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Bahá'u'lláh
Bahá'u'lláh
Bahá'u'lláh
(/bəˈhɑːʊˌlɑː/; Arabic: بهاء الله‎, "Glory of God"; 12 November 1817 – 29 May 1892 and Muharram 2, 1233 - Dhu'l Qa'dah 2, 1309), born Mírzá Ḥusayn-`Alí Núrí (Persian: میرزا حسین‌علی نوری‎), was the founder of the Bahá'í
Bahá'í
Faith. He claimed to be the prophetic fulfilment of Bábism, a 19th-century outgrowth of Shaykhism,[1] and, in a broader sense to be a Manifestation of God. He also claimed he was the fulfillment of the eschatological expectations of Islam, Christianity, and other major religions.[2] Bahá'u'lláh
Bahá'u'lláh
became a follower of the Báb
Báb
in Persia
Persia
in 1845
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Persian Language
Persian (/ˈpɜːrʒən/ or /ˈpɜːrʃən/), also known by its endonym Farsi[8][9] (فارسی fārsi [fɒːɾˈsiː] ( listen)), is one of the Western Iranian languages within the Indo-Iranian branch of the Indo-European language family. It is primarily spoken in Iran, Afghanistan
Afghanistan
(officially known as Dari since 1958),[10] and Tajikistan
Tajikistan
(officially known as Tajiki since the Soviet era),[11] and some other regions which historically were Persianate societies and considered part of Greater Iran
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Arabic Language
Arabic
Arabic
(Arabic: العَرَبِيَّة‎) al-ʻarabiyyah [ʔalʕaraˈbijːah] ( listen) or (Arabic: عَرَبِيّ‎) ʻarabī [ˈʕarabiː] ( listen) or [ʕaraˈbij]) is a Central Semitic language that first emerged in Iron Age northwestern Arabia and is now the lingua franca of the Arab world.[4] It is named after the Arabs, a term initially used to describe peoples living from Mesopotamia
Mesopotamia
in the east to the Anti- Lebanon
Lebanon
mountains in the west, in northwestern Arabia, and in the Sinai peninsula. Arabic
Arabic
is classified as a macrolanguage comprising 30 modern varieties, including its standard form (Modern Standard Arabic) [5]. The modern written language (Modern Standard Arabic) is derived from Classical Arabic
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Tehran
Tehran
Tehran
(/tɛˈræn, -ˈrɑːn, ˌtɛhə-, ˌteɪə-/; Persian: تهران‎ Tehrân [tʰehˈɾɒːn] ( listen)) is the capital of Iran
Iran
and Tehran
Tehran
Province. With a population of around 8.8 million in the city and 15 million in the larger metropolitan area of Greater Tehran, Tehran
Tehran
is the most populous city in Iran
Iran
and Western Asia,[4] and has the second-largest metropolitan area in the Middle East
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Qajar Dynasty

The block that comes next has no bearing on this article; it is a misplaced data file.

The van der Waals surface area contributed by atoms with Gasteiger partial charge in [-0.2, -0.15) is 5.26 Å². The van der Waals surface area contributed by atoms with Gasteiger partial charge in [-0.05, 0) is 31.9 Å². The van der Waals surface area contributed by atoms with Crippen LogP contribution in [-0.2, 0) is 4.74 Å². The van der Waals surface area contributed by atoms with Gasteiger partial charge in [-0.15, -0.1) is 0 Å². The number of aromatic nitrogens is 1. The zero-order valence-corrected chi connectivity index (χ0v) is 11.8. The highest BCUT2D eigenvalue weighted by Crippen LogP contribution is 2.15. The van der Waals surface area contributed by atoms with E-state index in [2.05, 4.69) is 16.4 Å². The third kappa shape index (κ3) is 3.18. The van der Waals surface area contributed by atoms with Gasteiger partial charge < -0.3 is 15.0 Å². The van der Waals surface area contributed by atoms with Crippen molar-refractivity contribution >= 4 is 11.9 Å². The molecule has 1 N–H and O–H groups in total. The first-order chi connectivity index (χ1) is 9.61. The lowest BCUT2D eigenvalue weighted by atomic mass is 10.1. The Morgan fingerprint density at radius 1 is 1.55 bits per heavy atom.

The Qajar dynasty
Qajar dynasty
( listen (help·info); Persian: سلسله قاجار‬‎ Selsele-ye Qājār; also Romanised as Ghajar, Kadjar, Qachar etc.; Azerbaijani: قاجارلر‎ Qacarlar) was an Iranian[6] royal dynasty of Turkic origin,[7][8][9][10] specifically from the Qajar tribe, which ruled Persia
Persia
(Iran) from 1785 to 1925.[11][12] The state ruled by the dynasty was officially known as the Sublime State of Persia
Persia
(Persian: دولت علیّه ایران‎ Dolate Aliyye Iran). The Qajar family took full control of Iran
Iran
in 1794, deposing Lotf 'Ali Khan, the last Shah
Shah
of the Zand dynasty, and re-asserted Iranian sovereignty over large parts of the Caucasus
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Iran
Iran
Iran
(Persian: ایران‎ Irān [ʔiːˈɾɒːn] ( listen)), also known as Persia[10] (/ˈpɜːrʒə/),[11] officially the Islamic Republic
Islamic Republic
of Iran (Persian: جمهوری اسلامی ایران‎ Jomhuri-ye Eslāmi-ye Irān ( listen)),[12] is a sovereign state in Western Asia.[13][14] With over 81 million inhabitants,[6] Iran
Iran
is the world's 18th-most-populous country.[15] Comprising a land area of 1,648,195 km2 (636,372 sq mi), it is the second-largest country in the Middle East
Middle East
and the 17th-largest in the world
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Beirut Vilayet
The Vilayet
Vilayet
of Beirut
Beirut
was a first-level administrative division (vilayet) of the Ottoman Empire
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Ottoman Empire
The Ottoman Empire (/ˈɒtəmən/; Devlet-i ʿAlīye-i ʿOsmānīye[dn 5]), also historically known in Western Europe
Europe
as the Turkish Empire[8] or simply Turkey,[9] was a state that controlled much of southeastern Europe, western Asia and northern Africa between the 14th and early 20th centuries. It was founded at the end of the 13th century in northwestern Anatolia
Anatolia
in the town of Söğüt (modern-day Bilecik Province) by the Oghuz Turkish tribal leader Osman.[10] After 1354, the Ottomans crossed into Europe, and with the conquest of the Balkans, the Ottoman Beylik was transformed into a transcontinental empire